Life as an army family in Scotland can be hugely contrasting depending on which part you’re posted to. Whether it’s the vibrancy of busy cities, or the remoteness of the Highlands, there are lots of reasons why a stint north of the border can be a great experience. We head to Kinloss and Edinburgh to explore the differences…


Countryside: Kinloss

A SMALL village in Moray, Kinloss is dominated by the barracks and has a primary school, shop and a pub.

Whilst you’re not exactly cut off, it does help if you can drive – Elgin is around twenty minutes to the east, then it’s 45 minutes in the other direction to busier Inverness.

According to families, the sense of togetherness is one of the biggest attractions. “It feels like a posting abroad as the community is so strong,” said army spouse Laura Goatham.

“Many people stay here at weekends rather than visiting family, which means lots of get-togethers with friends. Everyone looks out for each other and I feel lucky that we’ve been able to live in such a beautiful part of the country.”

Never bored

The houses at Kinloss are spread out over three sites, all good sizes with decent gardens and good access to the local school. Some of the quarters have been sold off, so you’ll find both civilian and service families.

Off camp, there’s much to see and do. From white water rafting and dolphin watching, to scouts and craft clubs.

“We’ve skied, wild camped, zip-lined through forest, seen seals and walked Ben Nevis. My children are so free and it’s safe to play out,” added Laura.

“There are plenty of coffee mornings in the HIVE, which has soft play and a games room too.”

Finding meaningful employment can be a challenge, although if you can face a long commute there are opportunities in Inverness. Laura doesn’t currently work because of limited childcare options, with few childminders in the area and oversubscribed wraparound school clubs.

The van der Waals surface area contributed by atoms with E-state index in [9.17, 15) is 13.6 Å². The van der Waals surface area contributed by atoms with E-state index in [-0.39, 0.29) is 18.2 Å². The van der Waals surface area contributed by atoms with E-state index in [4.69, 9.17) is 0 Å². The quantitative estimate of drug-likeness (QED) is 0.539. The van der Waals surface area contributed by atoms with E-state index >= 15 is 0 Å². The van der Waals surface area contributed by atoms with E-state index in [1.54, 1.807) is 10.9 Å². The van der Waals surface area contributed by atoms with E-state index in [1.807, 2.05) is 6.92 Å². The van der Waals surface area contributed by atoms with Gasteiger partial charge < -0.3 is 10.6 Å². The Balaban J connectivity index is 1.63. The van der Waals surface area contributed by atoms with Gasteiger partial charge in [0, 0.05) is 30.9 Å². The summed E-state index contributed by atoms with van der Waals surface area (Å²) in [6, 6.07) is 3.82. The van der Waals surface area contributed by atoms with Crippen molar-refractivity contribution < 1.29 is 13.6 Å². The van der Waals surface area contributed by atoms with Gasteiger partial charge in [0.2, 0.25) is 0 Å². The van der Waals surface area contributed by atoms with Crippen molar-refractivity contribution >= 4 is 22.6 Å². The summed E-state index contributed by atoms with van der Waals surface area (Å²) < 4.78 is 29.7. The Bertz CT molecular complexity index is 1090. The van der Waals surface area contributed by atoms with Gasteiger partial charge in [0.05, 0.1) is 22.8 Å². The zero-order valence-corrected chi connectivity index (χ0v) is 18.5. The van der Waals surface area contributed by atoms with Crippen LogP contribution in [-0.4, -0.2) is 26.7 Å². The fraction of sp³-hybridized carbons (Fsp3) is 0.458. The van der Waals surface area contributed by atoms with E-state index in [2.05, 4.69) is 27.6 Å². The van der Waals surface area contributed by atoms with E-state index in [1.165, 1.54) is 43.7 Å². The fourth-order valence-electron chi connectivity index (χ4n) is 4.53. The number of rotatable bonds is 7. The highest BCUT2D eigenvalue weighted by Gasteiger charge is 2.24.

Classroom contrasts

Laura admitted that her children’s experience of the Scottish education system has been very different to previous postings.

“My children are both in primary and there’s no formal testing or Ofsted ratings, which gives the school a more relaxed feel.

“They’ve been happy here, but I’ve heard we may have some catching up to do when we return to the English system.”

Army spouse Debbie felt it suited her children better. “It caters more to the needs of the individual child and is less prescriptive,” she said. “Our summer-born daughter is the oldest in the class rather than the youngest.”

In fact, Debbie likes Kinloss so much that she’s bought in the area, explaining: “It’s not for those looking to party or go clubbing, but if you’re looking for a peaceful, outdoor life then it’s an ideal posting.”


Bright lights: Edinburgh

SCOTLAND’S capital is a small city with a population of around half-a-million, which is boosted in the summer when tourists flock there for the festival fringe and military tattoo. Its culture and proximity to the Pentland Hills and stunning beaches, are part of its appeal.

Army spouse Claudia Jones explained: “Edinburgh has incredibly beautiful scenery, something that we all love. We are forever finding new places to go on dog walks. There are a huge number of things to do with a young child; loads of activity centres, parks and attractions.”

Things to do

Edinburgh has an excellent public transport system; the bus and tram are cheap and reliable. On the patches, the welfare team and Community Support Development Worker make sure there’s plenty to do.

“They’re fabulous at organising days out and events,” said Claudia.

“Patch life is such a different experience to what I’ve had before; we’re all one big family.”

The main concern that families ask AFF about is the difference in education, as Scotland co-ordinator Jenny Goodacre explained: “We work closely with the Royal Caledonian Education Trust to work through any issues, such as when a family has problems accessing additional needs support. We find that most issues are quickly resolved, and families are happy once they’re here.

“It can be a worry when moving back from Scotland – do speak to your child’s teacher or new school if you have any concerns.”

Jenny also runs a monthly additional needs group in the area which has been hugely beneficial to families.

Sticking together

Housing can be a bit hit and miss, with some estates more run down than others, but you should find a good support network wherever you’re living.

“Everyone helps each other out, especially when the soldiers are away,” explained Claudia.

The Redford and Dreghorn estates are older houses, with Redhall being a PFI patch. All are a mix of civilian and military families. Some people worry that a Scotland posting will make them feel isolated, but army spouse Daniela, who previously lived in London, has found this isn’t the case.

“There’s easy access to the rest of the UK and Europe via train or plane,” she said. “The airport is just 20 minutes from the patch and Waverley Station is a short bus ride away.

“I’m a physiotherapist and I’ve found it relatively easy to find a job.”

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